Posts Tagged ‘actually existing media bias’
* In case you missed it: I had a mini-reading of Snowpiercer yesterday, focusing on liberal guilt.
* Chicago’s Harold Washington College refused to hire a 66-year-old woman full-time because of her age, according to a federal lawsuit filed Thursday by the U.S. Equal Employment Opportunity Commission. I’m stunned people aren’t talking more about this; irrespective of the merits, this has the potential to completely upend academic labor practices if EEOC wins. What long-term adjunct couldn’t present a similarly compelling case of being “passed over” for a younger, less experienced candidate?
* The Historic Proof Obamacare Foes Are Dead Wrong On Subsidies. Well, they’re sure to abandon this specious line of malicious bullshit now!
* For 17 years, James Doyle was a nuclear policy specialist at the Los Alamos National Laboratory. Then he wrote an article that made the case for getting rid of nuclear weapons. After that, his computer was seized, he was accused of releasing classified information, and then he was fired. What happened?
* After long neglect I’ve updated the “online articles” page on my Professional Website, if you’re interested.
* Jacobin‘s brief history of neoliberalism is quite good, though the claim that the Tea Party is irrelevant or that the GOP is on the ropes seems especially odd after last night’s wonderfully improbable defeat of Eric Cantor.
* You’d think at the “legacy project” point of his presidency Obama might want to avoid phrases like “misspent years” and “talking your way through” things.
* Pizzeria Boss Fined $334K Because You Can’t Pay Workers In Pizza And Soda. Why not let the free market decide if pizza is currency?
* The Mental-Health Consequences of Unemployment. The jobs with the highest incidence of depression. Both cases seem like prime candidates for the left critique of the medicalization of depression, which is that sometimes you’re depressed because your circumstances are bad, not because your brain is misfiring.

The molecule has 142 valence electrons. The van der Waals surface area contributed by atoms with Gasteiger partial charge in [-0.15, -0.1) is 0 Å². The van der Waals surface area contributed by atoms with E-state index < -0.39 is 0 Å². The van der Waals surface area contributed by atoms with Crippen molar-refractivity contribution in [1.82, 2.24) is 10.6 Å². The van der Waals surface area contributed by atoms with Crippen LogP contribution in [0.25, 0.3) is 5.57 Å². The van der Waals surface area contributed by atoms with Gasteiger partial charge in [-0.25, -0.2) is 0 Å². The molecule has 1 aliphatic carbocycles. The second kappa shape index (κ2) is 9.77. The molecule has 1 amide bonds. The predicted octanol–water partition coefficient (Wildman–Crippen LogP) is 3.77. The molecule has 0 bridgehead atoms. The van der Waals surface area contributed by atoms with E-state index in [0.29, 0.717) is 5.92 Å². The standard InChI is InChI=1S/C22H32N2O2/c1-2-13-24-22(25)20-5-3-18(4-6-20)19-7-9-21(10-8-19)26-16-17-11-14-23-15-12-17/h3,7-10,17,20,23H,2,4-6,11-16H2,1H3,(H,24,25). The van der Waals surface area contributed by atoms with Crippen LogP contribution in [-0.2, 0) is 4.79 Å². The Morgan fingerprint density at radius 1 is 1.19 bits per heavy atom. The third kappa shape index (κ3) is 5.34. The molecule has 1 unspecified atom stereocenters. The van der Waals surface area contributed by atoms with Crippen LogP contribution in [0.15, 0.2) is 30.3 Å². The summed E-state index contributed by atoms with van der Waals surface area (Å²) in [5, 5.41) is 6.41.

* Headlines you don’t want to read about your new city: “Getting Milwaukee’s rivers to meet state water quality standards won’t be easy.”
* Map: All the Countries John McCain Has Wanted to Attack. I have to believe this is a significant undercount.
* My “but it could actually be good” fantasy script for Batman vs. Superman get less and less likely by the day. Alas.
* And could we finally see another Star Trek TV series courtesy of Netflix? Only if you promise it’s not Captain Worf.
* Meanwhile, my new best friend Levar Burton says Octavia Butler is the writer he most wishes he’d met.
* An itinerary is by no means the only thing required for setting out on a trip. And the itinerary will change along the way. But for a deliberate departure from capitalism, rather than a blind flight, a preliminary itinerary will be necessary. Whatever we think of the term communism, the crossroads Marx and Engels glimpsed in the Manifesto is coming more clearly into view: either a left alternative to capitalism or “the common ruin of the contending classes”.
* As horrific as recent mass killings have been, the idea of a slide into ongoing domestic terrorism is just nightmarish.
* Meanwhile: War Gear Flows to Police Departments.
* Temple University is investigating an ethics complaint that two of its professors did not properly disclose funding from the private prison industry for their research on the cost of incarceration.
* Grad Students Could Win Big as Obama Slashes Debt Payments. Understanding the CBO’s bullshitting about how the government doesn’t make money on student loans. Lawsuits and the end of the NCAA. College’s inequality disgrace: Millionaire university presidents and indebted students. In the Near Future, Only Very Wealthy Colleges Will Have English Departments. Yes, the Humanities Are Struggling, but They Will Endure. And Now We Know I’ll Never Be MLA President.
* Emily Bazelon covers the Title IX crisis in American colleges. Taekwondo Is Great but Not the Solution to Campus Rape. U. of Oregon Student Who Alleged Rape by Athletes Writes Open Letter. And then there’s George.
* Jezebel covers Wikipedia’s internal fighting over #YesAllWomen.